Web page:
The evolving role of social media

In Chris’s experience, he sees that the role of digital platforms, particularly social media, has shifted dramatically in recent months. Once seen purely as a broadcasting tool to promote exhibitions and collections, social media now forms a part of the cultural experience being offered by museums.

“For many years I’ve thought of the social media platforms I’ve managed and developed as being part of the programming. I feel we’re curating the social space. But I think it’s only now that we’re truly appreciating social because it’s become a core channel for exhibiting. What I think we’ll see as IRL experiences return is that IRL and URL programming will become an extension of each other.

“Perhaps the best way to express it is: we traditionally thought about programming and curating first and everything else followed. In this moment we are maybe now leading with storytelling, relevancy and engagement instead of a gallery, platform or channel.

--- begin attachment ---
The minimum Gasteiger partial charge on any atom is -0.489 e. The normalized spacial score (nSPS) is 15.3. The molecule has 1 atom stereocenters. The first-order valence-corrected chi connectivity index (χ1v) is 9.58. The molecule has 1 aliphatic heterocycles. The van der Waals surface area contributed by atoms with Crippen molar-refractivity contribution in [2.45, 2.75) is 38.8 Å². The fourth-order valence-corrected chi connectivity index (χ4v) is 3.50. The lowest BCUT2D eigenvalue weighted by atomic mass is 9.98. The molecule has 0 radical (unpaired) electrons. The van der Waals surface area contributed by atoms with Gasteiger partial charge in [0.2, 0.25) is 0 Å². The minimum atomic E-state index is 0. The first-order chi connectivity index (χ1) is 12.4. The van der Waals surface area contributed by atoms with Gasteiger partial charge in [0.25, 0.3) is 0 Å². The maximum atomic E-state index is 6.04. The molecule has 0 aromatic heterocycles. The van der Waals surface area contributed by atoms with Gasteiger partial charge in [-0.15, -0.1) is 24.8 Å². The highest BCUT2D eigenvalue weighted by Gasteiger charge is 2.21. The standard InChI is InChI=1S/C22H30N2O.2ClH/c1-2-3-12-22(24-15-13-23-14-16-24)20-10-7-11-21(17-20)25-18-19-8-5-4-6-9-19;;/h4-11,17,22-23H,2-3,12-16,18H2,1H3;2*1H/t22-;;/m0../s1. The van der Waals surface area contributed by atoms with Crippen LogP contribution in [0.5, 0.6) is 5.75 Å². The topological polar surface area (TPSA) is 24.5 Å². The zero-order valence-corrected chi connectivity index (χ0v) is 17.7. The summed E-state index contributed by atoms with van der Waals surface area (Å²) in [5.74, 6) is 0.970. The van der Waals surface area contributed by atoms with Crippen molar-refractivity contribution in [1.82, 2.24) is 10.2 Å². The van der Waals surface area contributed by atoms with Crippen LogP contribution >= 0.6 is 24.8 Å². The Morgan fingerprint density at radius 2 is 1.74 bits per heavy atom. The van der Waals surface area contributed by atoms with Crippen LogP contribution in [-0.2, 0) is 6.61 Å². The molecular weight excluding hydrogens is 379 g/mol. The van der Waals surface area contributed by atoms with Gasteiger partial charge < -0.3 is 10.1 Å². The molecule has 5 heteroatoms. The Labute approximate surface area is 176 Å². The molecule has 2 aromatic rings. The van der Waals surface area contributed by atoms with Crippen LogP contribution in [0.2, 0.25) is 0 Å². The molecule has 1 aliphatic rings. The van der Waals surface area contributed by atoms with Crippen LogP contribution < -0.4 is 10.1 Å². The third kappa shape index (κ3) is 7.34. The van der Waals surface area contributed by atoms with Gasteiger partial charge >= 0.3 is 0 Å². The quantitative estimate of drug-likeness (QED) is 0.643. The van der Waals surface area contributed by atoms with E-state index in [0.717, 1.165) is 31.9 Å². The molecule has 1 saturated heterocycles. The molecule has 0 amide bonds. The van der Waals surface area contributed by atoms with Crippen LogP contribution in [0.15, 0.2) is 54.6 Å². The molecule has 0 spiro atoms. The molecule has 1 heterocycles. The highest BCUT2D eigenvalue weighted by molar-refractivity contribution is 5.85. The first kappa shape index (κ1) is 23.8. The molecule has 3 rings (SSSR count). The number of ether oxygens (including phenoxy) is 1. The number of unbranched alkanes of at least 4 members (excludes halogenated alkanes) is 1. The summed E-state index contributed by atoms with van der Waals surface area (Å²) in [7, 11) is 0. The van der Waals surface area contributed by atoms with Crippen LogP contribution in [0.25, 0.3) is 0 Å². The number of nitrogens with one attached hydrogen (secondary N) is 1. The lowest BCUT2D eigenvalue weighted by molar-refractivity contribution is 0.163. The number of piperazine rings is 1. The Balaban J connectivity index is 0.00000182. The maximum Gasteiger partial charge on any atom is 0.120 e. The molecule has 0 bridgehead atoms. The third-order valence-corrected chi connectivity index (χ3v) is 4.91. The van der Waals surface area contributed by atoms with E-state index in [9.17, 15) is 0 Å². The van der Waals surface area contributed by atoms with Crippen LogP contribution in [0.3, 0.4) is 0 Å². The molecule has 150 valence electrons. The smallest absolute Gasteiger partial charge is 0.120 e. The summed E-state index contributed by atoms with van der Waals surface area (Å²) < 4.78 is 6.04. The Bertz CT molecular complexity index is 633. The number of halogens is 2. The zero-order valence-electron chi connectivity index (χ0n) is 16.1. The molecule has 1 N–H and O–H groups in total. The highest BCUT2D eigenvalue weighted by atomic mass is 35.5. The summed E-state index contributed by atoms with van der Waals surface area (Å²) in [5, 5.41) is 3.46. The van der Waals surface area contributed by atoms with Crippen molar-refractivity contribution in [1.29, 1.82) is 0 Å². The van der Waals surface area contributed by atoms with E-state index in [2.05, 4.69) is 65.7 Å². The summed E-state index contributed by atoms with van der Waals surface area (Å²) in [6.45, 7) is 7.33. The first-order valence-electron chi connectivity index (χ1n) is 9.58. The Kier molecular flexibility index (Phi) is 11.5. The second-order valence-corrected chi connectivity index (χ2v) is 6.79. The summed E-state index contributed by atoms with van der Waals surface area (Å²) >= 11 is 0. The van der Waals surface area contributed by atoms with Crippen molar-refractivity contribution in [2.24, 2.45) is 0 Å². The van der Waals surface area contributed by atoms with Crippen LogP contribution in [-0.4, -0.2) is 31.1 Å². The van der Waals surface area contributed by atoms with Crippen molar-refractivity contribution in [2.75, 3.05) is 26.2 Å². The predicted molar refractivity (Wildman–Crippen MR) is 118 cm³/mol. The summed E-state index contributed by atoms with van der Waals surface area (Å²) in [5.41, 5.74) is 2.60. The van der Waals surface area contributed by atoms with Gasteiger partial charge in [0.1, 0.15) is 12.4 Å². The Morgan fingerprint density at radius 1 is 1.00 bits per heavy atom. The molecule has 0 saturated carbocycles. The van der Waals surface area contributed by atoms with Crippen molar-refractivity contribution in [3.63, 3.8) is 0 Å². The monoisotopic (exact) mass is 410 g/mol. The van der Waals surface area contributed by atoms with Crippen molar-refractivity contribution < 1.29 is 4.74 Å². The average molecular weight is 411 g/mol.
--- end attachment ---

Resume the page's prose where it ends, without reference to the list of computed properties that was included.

“Without the buzz of daily life – visiting pubs, going to cafes and concerts – we’re in a time of self-reflection where people are looking for a sense of belonging. That’s a powerful driver and a void that museums have a really crucial responsibility to fill. It’s also an incredible opportunity to reach new audiences; people who aren’t frequent visitors to museums but who are eager to find something new and interesting to fill that space in their lives.”

Above: Museum of Contemporary Art, San Diego

Asked whether Chris believes this growth potential needs to be a strategic one, he says that, in his experience at the Museum of Contemporary Art at least, it’s more about assembling the right toolkit, being in the right conversations and looking at what is the best content to open a door for a new audience – rather than using ad targeting for a land grab.

He says, “We need to be in the conversations and share the content that we believe is authentic and will attract attention. But I don’t think that now is necessarily the time to invest in untapped audiences or try to manufacture a viral post.